• Try UDL. Universal Design for Learning is a set of principles or guidelines that allows students to access information in different ways, engage with information in different ways, and demonstrate their knowledge and skills attainment in different ways. It can help you to differentiate the curriculum and ensure that the processing style and learning differences of your Autistic students are catered for.
  • Be interested in your students’ passions. One of the best ways to develop a genuine, trusting relationship with your Autistic student is to show a real interest in their interests. Let them teach you! Even inviting them to share about their passions for five minutes at the beginning or end of the day, or at lunchtime, will make an enormous difference to their feeling of worth in your classroom.
  • Answer the why. Many Autistic students struggle to understand the relevance of many elements of the curriculum. And they are much less likely than their neurotypical peers to simply accept the need to learn “irrelevant” information. Providing a rationale for what you’re teaching (and why they should learn it) can be really powerful!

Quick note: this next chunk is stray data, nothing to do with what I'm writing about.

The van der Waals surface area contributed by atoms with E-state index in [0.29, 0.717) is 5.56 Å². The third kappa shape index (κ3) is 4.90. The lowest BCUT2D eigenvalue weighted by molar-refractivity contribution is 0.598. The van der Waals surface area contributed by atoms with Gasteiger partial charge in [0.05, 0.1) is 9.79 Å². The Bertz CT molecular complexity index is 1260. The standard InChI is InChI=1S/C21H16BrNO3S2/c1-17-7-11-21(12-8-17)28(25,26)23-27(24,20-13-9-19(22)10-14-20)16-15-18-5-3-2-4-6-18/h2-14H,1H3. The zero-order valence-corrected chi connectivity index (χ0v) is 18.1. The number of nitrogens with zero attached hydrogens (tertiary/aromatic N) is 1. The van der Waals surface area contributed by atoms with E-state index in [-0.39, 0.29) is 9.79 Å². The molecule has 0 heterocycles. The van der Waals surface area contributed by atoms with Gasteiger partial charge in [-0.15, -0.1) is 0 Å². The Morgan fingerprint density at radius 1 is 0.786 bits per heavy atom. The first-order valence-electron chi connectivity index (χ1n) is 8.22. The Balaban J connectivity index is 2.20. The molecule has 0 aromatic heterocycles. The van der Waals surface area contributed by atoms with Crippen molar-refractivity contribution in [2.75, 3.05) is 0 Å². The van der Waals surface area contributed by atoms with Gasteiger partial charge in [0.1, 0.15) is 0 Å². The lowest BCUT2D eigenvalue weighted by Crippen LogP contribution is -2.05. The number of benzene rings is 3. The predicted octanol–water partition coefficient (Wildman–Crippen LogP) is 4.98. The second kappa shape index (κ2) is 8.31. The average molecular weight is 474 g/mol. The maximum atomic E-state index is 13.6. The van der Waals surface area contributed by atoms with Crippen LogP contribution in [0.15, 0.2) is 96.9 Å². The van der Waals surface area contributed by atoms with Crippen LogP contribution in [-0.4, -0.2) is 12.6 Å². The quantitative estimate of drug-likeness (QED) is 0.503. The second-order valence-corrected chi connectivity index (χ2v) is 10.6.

• Presume competence. All students deserve the presumption of competence, which is the least dangerous assumption. Presuming competence means that you presume that a child can, rather than assuming they can’t. It means you don’t put a ceiling on their potential, so that you can offer than limitless opportunities to grow, learn, and participate.
  • Communicate Autistically. Autistic communication is often literal, straight-forward, and honest. Your students will appreciate your commitment to using literal language (rather than slang, idiom, and metaphor), which will take away one potential cause of miscommunication.
  • Offer breaks. Breaks are needed when they’re needed. Often, this isn’t at the mandated or scheduled break time, or when it’s convenient. That doesn’t make breaks any less necessary whenever they’re indicated. Definitely schedule lots of brain, body and movement breaks in your classroom timetable, but be attentive to the possibility that an Autistic student may well need a break in addition to, or outside of, these scheduled breaks. Giving our kids breaks when they’re needed will lessen their overwhelm, and increase their self-regulation (and learning potential!).